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Discussion:Check my understanding - partnership

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Discussion Forum Index --> Advanced Tax Questions --> Check my understanding - partnership


Discussion Forum Index --> Tax Questions --> Check my understanding - partnership

Taxmonkey (talk|edits) said:

15 March 2014
I have a client who owns 4 rental properties in a SMLLC. He decides to take on a partner, and sells the new guy 50% of the LLC. Sell is a bit of a euphemism as the FMV of the properties is equal to the mortgage balance on the properties. So the new guy puts in no cash, merely assumes 50% of the debt and receives 50% of the assets.

The new guys inside basis in the partnership is the 50% of the adjusted basis of the assets. His outside basis is 50% of the FMV of the properties which is 50% of the mortgages assumed. He can recover the difference between his inside basis and his outside basis through a section 743(b) adjustment, is that over 27.5 years?

The original partner recognizes gain on the transaction equal to the amount of debt assumed less his adjusted basis in the property. However, none of his unallowed passive losses are freed since this was not a full disposition.

Ckenefick (talk|edits) said:

15 March 2014
Can you put some numbers to this?

Terry Oraha (talk|edits) said:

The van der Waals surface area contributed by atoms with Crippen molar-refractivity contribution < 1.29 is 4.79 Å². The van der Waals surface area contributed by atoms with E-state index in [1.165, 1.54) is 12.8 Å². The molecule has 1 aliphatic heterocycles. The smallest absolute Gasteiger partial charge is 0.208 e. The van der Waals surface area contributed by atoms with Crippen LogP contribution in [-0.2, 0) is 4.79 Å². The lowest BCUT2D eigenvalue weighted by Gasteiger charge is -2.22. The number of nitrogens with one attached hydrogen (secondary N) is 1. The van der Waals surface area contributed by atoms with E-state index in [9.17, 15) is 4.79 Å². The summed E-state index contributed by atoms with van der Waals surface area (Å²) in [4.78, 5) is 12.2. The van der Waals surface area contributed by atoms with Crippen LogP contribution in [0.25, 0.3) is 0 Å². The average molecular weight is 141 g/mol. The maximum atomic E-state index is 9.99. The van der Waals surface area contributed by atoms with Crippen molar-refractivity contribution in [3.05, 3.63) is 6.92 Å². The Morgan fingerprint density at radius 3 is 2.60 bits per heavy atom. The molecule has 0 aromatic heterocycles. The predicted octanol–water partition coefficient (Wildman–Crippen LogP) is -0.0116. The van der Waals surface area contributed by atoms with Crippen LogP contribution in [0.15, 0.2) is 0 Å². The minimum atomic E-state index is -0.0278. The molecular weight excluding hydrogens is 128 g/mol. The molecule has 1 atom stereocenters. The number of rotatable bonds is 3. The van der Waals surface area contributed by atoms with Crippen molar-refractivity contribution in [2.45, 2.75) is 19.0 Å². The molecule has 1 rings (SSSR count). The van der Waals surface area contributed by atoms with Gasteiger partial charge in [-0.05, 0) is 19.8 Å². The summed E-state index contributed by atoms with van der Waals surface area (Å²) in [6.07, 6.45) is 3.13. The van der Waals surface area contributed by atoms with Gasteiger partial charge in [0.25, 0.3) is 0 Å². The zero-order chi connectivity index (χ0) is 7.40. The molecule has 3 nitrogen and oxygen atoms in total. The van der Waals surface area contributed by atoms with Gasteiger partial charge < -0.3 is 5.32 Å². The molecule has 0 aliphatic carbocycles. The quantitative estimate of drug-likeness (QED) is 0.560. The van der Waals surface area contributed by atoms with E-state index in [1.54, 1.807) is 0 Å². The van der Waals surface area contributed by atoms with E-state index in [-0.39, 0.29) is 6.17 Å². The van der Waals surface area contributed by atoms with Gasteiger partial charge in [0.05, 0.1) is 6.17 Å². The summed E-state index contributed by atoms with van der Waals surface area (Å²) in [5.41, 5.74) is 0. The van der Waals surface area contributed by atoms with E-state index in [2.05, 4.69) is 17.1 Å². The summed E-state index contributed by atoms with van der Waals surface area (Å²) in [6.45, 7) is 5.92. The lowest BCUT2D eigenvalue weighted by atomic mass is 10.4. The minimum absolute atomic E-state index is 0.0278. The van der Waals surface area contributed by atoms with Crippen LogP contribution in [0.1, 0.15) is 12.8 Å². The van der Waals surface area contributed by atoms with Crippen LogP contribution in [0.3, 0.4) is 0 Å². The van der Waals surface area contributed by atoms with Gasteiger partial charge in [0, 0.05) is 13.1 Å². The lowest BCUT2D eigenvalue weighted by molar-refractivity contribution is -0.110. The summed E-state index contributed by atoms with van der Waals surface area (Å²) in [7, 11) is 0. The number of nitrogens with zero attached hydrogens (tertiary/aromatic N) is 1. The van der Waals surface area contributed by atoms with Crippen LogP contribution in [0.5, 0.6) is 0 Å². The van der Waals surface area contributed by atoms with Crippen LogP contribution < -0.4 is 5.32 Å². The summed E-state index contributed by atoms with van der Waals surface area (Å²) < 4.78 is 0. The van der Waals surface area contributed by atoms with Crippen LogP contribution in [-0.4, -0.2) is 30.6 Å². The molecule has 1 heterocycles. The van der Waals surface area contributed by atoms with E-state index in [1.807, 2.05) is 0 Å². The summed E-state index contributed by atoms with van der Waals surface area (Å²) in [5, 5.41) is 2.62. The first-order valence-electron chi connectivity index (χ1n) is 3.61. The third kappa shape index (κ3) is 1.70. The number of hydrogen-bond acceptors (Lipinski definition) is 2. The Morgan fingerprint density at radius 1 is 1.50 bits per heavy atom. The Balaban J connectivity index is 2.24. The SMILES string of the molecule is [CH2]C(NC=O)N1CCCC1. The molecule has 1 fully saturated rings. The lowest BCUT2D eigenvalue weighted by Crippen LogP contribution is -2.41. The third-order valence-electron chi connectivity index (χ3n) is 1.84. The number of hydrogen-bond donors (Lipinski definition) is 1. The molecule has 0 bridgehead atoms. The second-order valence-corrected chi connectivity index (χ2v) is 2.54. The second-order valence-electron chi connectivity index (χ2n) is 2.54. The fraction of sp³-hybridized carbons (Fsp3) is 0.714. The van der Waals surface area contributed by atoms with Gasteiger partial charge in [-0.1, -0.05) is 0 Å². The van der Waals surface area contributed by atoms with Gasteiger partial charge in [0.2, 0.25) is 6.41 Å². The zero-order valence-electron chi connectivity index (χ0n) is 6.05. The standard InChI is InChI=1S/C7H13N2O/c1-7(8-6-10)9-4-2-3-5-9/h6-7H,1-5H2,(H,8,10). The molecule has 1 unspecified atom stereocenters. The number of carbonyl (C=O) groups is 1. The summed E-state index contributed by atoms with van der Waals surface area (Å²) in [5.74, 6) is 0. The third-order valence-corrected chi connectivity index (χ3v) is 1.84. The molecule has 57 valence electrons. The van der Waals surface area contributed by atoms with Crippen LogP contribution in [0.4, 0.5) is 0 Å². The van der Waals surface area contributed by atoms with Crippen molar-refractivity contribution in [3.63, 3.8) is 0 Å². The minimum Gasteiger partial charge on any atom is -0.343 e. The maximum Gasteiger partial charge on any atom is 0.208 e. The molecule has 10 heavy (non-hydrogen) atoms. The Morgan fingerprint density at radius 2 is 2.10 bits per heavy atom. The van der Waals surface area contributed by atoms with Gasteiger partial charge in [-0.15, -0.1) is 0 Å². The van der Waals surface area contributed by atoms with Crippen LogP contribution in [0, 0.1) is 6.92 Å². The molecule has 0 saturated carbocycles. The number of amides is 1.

15 March 2014
751 applies too.

Terry Oraha (talk|edits) said:

15 March 2014
Maybe not I now this was a smllc.

Taxmonkey (talk|edits) said:

15 March 2014
Here are some numbers. Prior to sale total FMV of properties $650k, total mortgages $650k, Adjusted Basis $580k. Original purchase price was $720, and Original Member has about $100k in unallowed passive activity losses.

Original Member sells 50% to New Guy, for $0.

New Guy has inside basis of $290k (580 / 2), outside basis of $325k (assumed mortgages 650 / 2), 743(b) adjustment of $35k which he can recover over 27.5 years - residential real estate.

Original Member recognizes gain of (650k - 580k)/2 = $35k. Which will be treated as unrecaptured section 1250.

Terry Oraha (talk|edits) said:

15 March 2014
I concur!

Markb29 (talk|edits) said:

15 March 2014
taxmonkey

Are you sure about that ? I don't have access to research now but pretty sure it is rev rul 99-5 that would say new guy bought 1/2 interest in real estate and old partner and new partner then each contributed their real estate to the partnership. this all deemed to occur. If I am correct, new guy has higher tax basis ( 325k) in real estate he is contributing and old guy has his 290k of carryover basis. would have to allocate uncder 704c rules.